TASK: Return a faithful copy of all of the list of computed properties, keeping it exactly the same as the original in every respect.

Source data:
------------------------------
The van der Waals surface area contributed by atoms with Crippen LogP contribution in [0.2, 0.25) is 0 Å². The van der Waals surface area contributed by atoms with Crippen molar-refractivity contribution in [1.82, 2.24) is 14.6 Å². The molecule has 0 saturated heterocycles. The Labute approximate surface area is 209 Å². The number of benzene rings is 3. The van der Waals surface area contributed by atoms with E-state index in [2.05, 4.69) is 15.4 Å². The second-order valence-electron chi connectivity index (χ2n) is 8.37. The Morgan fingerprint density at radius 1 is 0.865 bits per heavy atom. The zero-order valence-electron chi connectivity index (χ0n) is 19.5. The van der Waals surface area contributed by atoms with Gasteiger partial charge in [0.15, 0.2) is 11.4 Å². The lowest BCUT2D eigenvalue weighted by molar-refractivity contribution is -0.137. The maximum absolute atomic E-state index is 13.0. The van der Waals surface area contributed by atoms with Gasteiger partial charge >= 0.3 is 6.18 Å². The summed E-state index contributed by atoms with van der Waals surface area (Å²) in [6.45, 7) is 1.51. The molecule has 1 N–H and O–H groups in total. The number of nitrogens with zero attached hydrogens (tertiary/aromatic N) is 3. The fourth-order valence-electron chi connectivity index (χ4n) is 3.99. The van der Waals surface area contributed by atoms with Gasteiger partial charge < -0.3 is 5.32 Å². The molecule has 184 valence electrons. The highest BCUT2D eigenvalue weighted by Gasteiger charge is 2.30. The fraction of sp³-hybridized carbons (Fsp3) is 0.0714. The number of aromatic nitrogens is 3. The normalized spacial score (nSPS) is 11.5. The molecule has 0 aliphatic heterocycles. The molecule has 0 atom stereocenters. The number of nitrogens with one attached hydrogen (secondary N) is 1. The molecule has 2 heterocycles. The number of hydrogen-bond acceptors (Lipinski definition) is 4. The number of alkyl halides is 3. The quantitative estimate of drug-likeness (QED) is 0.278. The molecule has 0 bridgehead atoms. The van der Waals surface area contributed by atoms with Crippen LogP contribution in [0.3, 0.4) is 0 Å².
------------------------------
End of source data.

The van der Waals surface area contributed by atoms with Crippen LogP contribution in [0.2, 0.25) is 0 Å². The van der Waals surface area contributed by atoms with Crippen molar-refractivity contribution in [1.82, 2.24) is 14.6 Å². The molecule has 0 saturated heterocycles. The Labute approximate surface area is 209 Å². The number of benzene rings is 3. The van der Waals surface area contributed by atoms with E-state index in [2.05, 4.69) is 15.4 Å². The second-order valence-electron chi connectivity index (χ2n) is 8.37. The Morgan fingerprint density at radius 1 is 0.865 bits per heavy atom. The zero-order valence-electron chi connectivity index (χ0n) is 19.5. The van der Waals surface area contributed by atoms with Gasteiger partial charge in [0.15, 0.2) is 11.4 Å². The lowest BCUT2D eigenvalue weighted by molar-refractivity contribution is -0.137. The maximum absolute atomic E-state index is 13.0. The van der Waals surface area contributed by atoms with Gasteiger partial charge >= 0.3 is 6.18 Å². The summed E-state index contributed by atoms with van der Waals surface area (Å²) in [6.45, 7) is 1.51. The molecule has 1 N–H and O–H groups in total. The number of nitrogens with zero attached hydrogens (tertiary/aromatic N) is 3. The fourth-order valence-electron chi connectivity index (χ4n) is 3.99. The van der Waals surface area contributed by atoms with Gasteiger partial charge < -0.3 is 5.32 Å². The molecule has 184 valence electrons. The highest BCUT2D eigenvalue weighted by Gasteiger charge is 2.30. The fraction of sp³-hybridized carbons (Fsp3) is 0.0714. The number of aromatic nitrogens is 3. The normalized spacial score (nSPS) is 11.5. The molecule has 0 aliphatic heterocycles. The molecule has 0 atom stereocenters. The number of nitrogens with one attached hydrogen (secondary N) is 1. The molecule has 2 heterocycles. The number of hydrogen-bond acceptors (Lipinski definition) is 4. The number of alkyl halides is 3. The quantitative estimate of drug-likeness (QED) is 0.278. The molecule has 0 bridgehead atoms. The van der Waals surface area contributed by atoms with Crippen LogP contribution in [0.3, 0.4) is 0 Å².